Contaminated creek in Sidney getting work done

Transport Canada engaged in preliminary review prior to cleaning up Reay Creek

Retired DFO ocean scientist Rob Macdonald, left, and Peninsula Streams executive director Ian Bruce show off the core samples taken from sediment in Reay Creek Pond in Sidney back in 2015. (Steven Heywood/News Staff file)

Retired DFO ocean scientist Rob Macdonald, left, and Peninsula Streams executive director Ian Bruce show off the core samples taken from sediment in Reay Creek Pond in Sidney back in 2015. (Steven Heywood/News Staff file)

New work is taking place this month around Sidney’s Reay Creek Pond, a body of water classed by Transport Canada as an active contaminated site.

Reay Creek Residents group spokesperson Bill Collins sent an email recently, notifying people who live around the pond and along the creek, that Transport Canada has contracted a local consulting firm to “carry out topographic surveys” of the upper reaches of the creek. Collins said such work is an indication of scientific investigation and is part of the groundwork for remediation.

The residents’ group is part of the overall Reay Creek working group headed up by the Town of Sidney. It includes Transport Canada, the Victoria Airport Authority and District of North Saanich.

Contamination in the waterway has been known for years, but independent testing done in 2015 — and again by Transport Canada in 2016 — officially confirmed the presence of heavy metals in the pond and creek bed sediment. High levels of cadmium, zinc, lead and chromium have been found buried in the sediment. While the Town stated in 215 that there was no danger to the public, the municipality did put up signs in 2016, warning residents and park users to keep themselves, children and pets out of the soil along the creek.

The contamination is generally believed to have come from years of operations at the Victoria International Airport — or the Pat Bay Air Station, when it was built in the early 1940s. In recent years the Victoria Airport Authority, which took over operation of the airport from Transport Canada in 1997, has been spending its own money on projects to clean up the creeks on its property.

Transport Canada declined an interview with the Peninsula News Review, but in an emailed statement, said they are “undertaking environmental assessment and survey work to determine the extent of contamination in Reay Creek within the Victoria International Airport land, Town of Sidney and District of North Saanich.”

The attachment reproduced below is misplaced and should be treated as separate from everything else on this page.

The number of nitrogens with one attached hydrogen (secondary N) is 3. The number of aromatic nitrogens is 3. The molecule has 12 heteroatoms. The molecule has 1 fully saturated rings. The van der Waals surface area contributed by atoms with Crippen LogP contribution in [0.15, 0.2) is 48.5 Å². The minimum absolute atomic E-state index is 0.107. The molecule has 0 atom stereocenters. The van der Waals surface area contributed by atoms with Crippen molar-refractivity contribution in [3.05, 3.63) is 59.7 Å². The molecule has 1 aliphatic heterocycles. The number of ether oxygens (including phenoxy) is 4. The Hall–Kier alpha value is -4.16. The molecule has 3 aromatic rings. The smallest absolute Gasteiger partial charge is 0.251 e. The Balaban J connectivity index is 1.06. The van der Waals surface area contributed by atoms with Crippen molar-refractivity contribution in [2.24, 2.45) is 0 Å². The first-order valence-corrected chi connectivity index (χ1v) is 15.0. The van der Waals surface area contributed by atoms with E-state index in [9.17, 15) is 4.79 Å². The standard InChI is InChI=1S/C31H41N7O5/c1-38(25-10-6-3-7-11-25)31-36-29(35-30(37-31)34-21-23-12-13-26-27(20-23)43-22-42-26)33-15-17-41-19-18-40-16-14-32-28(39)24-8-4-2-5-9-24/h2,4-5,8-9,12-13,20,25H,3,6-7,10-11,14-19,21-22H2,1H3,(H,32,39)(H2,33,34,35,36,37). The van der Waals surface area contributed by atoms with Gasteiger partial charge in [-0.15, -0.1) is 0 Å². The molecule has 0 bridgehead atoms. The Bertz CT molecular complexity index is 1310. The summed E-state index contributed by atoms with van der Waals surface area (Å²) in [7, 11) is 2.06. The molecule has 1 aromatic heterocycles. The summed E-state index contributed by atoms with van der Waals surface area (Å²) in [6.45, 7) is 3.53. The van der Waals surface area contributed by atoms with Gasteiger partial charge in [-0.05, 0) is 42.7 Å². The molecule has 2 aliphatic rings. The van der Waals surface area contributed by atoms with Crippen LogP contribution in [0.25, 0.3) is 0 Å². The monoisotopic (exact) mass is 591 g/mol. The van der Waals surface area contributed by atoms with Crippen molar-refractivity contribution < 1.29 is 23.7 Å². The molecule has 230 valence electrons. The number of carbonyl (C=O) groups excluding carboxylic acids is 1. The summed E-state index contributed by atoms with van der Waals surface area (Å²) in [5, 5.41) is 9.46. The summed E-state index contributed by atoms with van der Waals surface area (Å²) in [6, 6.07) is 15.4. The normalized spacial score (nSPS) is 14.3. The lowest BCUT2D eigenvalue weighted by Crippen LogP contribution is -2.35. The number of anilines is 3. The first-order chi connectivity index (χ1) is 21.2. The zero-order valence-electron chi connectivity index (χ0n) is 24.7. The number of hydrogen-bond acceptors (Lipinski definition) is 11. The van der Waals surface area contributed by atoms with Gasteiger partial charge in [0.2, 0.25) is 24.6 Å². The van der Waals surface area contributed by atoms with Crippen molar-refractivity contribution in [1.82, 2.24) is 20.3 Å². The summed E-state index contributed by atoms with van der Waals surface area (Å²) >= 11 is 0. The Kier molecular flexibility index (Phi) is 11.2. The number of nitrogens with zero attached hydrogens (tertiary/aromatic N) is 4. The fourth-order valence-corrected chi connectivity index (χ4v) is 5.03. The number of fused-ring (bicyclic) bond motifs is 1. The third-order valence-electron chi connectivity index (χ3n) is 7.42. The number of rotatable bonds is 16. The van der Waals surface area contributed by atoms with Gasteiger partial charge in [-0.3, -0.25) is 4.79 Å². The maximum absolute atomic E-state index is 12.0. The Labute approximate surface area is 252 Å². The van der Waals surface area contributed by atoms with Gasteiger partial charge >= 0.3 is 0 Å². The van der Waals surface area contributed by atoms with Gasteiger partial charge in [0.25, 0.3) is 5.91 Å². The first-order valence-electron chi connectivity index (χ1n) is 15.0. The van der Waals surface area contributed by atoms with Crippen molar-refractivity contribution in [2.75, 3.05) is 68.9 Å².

“The purpose of collecting the environmental and survey information is to identify the preliminary scope and estimated cost of remediation options.”

According to the federal government’s contaminated sites list, Transport Canada set aside $80,300 in 2016/17 for preliminary work. They also estimated around 4,000 cubic meters of contaminated soil might be in the area.

In it’s statement to the PNR, Transport Canada noted once the planning is done, they will work with the other stakeholders to develop a final remediation strategy. Any work after that could take place in 2018. Collins noted earlier this year that remediation could range from doing nothing, to monitoring water quality, to removing all contaminants and fixing the creek bed, or even eliminating the pond.

Peninsula’s Active Contaminated Sites

There are four active contaminated sites being looked at by the federal government, according to the online sites list.

In addition to Reay Creek, there are contaminated sites in Tseyhum Harbour, as well as an ‘East Dumpsite’ and ‘West Dumpsite’ both on Department of National Defense lands at the airport.

All of those sites are in some stage of review or remediation and all contain heavy metal contamination, petroleum hydrocarbons (PHCs) and polycyclic aromatic hydrocarbons (PAHs).

According to the list, the federal government is spending anywhere from $80,000 to $91,800 on these active sites in 2016/17.

The federal contaminated sites list shows there are in excess of 15 spots on the Saanich Peninsula whose files have either been investigated and closed, or are still open.

 

Reay Creek in Sidney. Town council is considering removing an upstream dam and the returning the watercourse to full stream status. It’s part of ongoing clean up and restoration discussions with Transport Canada and other partners. (Steven Heywood/News Staff file)